I have to confess - I am not a New York type person. My first brush with the big city was a very brief stay in 1952, so my return to New York in 1963 to direct my first NAKED CITY was really my introduction to it. During 1963 I spent a great deal of time in New York, where I directed five more productions.
NAKED CITY was the first police story I directed. It was my follow-up production for Bert Leonard to IN THE CLOSING OF A TRUNK on ROUTE 66, and it was the first time in my career that I knew what and when my next job would be before I completed the current assignment. That was a nice heady feeling. There were just a few days at home between shows, and this time I had the complete script when I flew from Los Angeles to the east coast. Robert Sterling, who had guest starred in PRINTER’S DEVIL on TWILIGHT ZONE was set to guest star in the production.
My New York adventure started on West End Avenue, turning onto either 94th or 95th Street (I can’t remember everything) on a very, very cold winter day (that I remember). It’s the first scene in the film, and it was the first scene I shot.
It is said that the way to teach a person to swim is to toss him into the water and then it’s ‘sink or swim.” My five-picture stay at Herbert Leonard’s Productions was like that. I considered myself very proficient at staging and directing interior scenes on sound stages. But going outdoors for exteriors -- well I was getting a crash course in location filming; it was ‘sink or swim’ time. The wondrous thing was that I was given the opportunity by Leonard. Earlier I had been escorted by my agent to a meeting with Norman Lloyd, producer of television’s ALFRED HITCHCOCK PRESENTS. Mr Lloyd said to me, “Our next production is a mystery with an advertising agency background. What have you directed like that that you can show me?” I at that point only had a couple DR. KILDARE episodes that were neither mystery nor advertising agency. I didn’t get the assignment. As to how I ended up on the streets of New York after a stint in Texas, you can read about my first interview with Herbert Leonard in the archives to the right of this column. (Just go to September 2009 - IN THE CLOSING OF A TRUNK.) It was now up to me to swim, not sink.
I had already succeeded in Texas, but I was more familiar with that kind of drama. It was theatrical and focused almost totally on actors' performances. It also had a very fine script (even though I received the script in an unconventional manner). New York was a whole new ballgame. There was a gritty reality to the material and to filming on the street that was a new directing experience for me.
Yes, that was twenty-four year old Jon Voight as the son of the slain man. I have to say I didn’t think he was very good. According to the Internet Movie Database this was his first film appearance. The following summer I went down to the Globe Theatre where he was appearing in two Shakespeare plays. Again he was not very good. When I say that, I am not demeaning the actor. I am complimenting him. I give him credit for going out and learning his craft. I also give credit to casting director Marion Dougherty. She was remarkable. Three of the five shows I directed did not have completed scripts when we started filming. I’m not sure what communication there was between her and Leonard, and what was the basis for her casting choices. But she knew actors, she recognized talent. She cast actors who were right for the parts they were assigned, and they turned in fine performances. If this seems to contradict what I wrote about Jon Voight, I disagree. Marion had obviously seen Jon in some off-Broadway production and recognized a blooming talent that deserved a chance. It was only six years later that he exploded on the screen with a magnificent performance in MIDNIGHT COWBOY. He indeed had gone out and learned his craft. And he is still a working actor.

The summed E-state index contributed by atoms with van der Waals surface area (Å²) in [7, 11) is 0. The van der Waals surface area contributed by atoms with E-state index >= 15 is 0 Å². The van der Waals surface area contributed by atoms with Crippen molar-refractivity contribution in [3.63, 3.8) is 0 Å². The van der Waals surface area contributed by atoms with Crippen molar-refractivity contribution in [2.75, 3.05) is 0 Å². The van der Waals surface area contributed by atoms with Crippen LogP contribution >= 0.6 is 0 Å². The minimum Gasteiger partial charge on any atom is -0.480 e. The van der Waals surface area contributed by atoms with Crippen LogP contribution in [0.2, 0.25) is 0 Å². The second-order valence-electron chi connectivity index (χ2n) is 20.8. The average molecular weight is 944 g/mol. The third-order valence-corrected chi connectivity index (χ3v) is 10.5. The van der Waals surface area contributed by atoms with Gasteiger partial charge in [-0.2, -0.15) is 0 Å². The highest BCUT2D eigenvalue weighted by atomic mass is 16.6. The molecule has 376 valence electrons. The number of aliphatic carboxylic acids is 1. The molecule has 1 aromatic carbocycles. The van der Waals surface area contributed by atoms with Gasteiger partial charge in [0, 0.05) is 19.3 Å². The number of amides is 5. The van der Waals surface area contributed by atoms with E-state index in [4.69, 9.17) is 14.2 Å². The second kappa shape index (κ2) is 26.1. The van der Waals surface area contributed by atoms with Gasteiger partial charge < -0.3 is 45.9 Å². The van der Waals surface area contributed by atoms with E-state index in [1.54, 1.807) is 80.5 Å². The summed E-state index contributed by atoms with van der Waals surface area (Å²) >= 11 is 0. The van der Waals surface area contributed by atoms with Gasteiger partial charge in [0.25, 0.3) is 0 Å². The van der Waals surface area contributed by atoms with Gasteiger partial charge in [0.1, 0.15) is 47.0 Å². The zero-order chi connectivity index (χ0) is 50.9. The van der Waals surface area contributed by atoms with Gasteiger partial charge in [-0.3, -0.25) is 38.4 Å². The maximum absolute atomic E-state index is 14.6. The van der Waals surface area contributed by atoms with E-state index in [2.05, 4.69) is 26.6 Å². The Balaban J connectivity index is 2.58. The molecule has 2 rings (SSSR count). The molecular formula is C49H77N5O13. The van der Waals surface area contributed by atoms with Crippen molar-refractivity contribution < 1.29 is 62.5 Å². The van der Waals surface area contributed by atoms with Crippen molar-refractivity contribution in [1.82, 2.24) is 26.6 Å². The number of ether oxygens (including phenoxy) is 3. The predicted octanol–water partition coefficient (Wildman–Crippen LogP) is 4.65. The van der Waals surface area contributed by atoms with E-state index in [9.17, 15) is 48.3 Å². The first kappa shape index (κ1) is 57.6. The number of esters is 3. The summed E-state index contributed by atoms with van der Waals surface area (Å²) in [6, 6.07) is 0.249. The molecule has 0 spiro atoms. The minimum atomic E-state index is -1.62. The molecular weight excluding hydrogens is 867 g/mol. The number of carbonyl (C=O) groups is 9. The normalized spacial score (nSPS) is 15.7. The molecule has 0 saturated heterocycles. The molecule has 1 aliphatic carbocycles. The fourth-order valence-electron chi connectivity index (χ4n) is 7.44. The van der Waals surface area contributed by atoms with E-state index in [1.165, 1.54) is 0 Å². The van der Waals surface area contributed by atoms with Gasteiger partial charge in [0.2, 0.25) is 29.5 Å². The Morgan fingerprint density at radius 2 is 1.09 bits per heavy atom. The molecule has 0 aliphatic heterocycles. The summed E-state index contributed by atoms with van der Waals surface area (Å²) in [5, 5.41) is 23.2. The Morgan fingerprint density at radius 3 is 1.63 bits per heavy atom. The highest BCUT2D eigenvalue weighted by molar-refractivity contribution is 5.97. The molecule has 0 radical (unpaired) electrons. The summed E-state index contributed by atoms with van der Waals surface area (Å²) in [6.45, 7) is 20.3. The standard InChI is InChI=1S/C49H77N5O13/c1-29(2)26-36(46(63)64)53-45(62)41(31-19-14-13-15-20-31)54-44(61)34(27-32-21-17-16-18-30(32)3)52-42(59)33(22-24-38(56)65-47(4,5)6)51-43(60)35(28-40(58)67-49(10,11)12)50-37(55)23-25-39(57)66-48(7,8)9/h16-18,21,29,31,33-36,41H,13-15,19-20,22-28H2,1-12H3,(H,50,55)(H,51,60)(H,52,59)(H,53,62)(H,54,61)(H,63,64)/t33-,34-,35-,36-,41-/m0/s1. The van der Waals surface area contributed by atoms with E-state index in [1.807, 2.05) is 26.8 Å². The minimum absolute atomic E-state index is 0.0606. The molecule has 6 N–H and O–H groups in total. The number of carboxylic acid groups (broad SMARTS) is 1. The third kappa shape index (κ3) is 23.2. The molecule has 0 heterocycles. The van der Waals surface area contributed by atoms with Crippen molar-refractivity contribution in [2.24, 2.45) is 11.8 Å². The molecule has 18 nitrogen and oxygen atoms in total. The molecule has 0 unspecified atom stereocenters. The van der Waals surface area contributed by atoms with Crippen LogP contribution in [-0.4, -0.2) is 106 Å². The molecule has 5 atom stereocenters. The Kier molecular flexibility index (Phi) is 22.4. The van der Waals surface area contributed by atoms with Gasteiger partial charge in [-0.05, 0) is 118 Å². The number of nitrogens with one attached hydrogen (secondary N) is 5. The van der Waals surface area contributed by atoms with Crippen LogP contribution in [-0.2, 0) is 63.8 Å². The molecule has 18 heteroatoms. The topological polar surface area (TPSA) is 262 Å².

Why do I bring this up? Because I think the rush to stardom for young people barely out of their teens does them harm. Acting is a craft, an art, to be learned and developed. Great stars are not born. They need a place to work and be bad in order to learn their craft. Gable, Cagney, Tracy -- all of them debuted in movies after they had passed the age of thirty. Bogie didn’t become a big star until he had reached his forties. And they are still with us as true screen legends. Where are those big stars of the Brat Pack: Molly Ringwald, Judd Nelson, Anthony Michael Hall et al. They had talent, but I think the early stardom without the major studios' supervision of the earlier years harmed them.
In Texas I had my first experience when filming a moving car sequence of using the tow car method. Here I was having my first time use of the camera IN THE CAR. I did prefer both methods to filming sequences with rear screen process. (Strangely the following season when I started working for Quinn Martin Productions, Quinn insisted on rear screen process for such scenes.)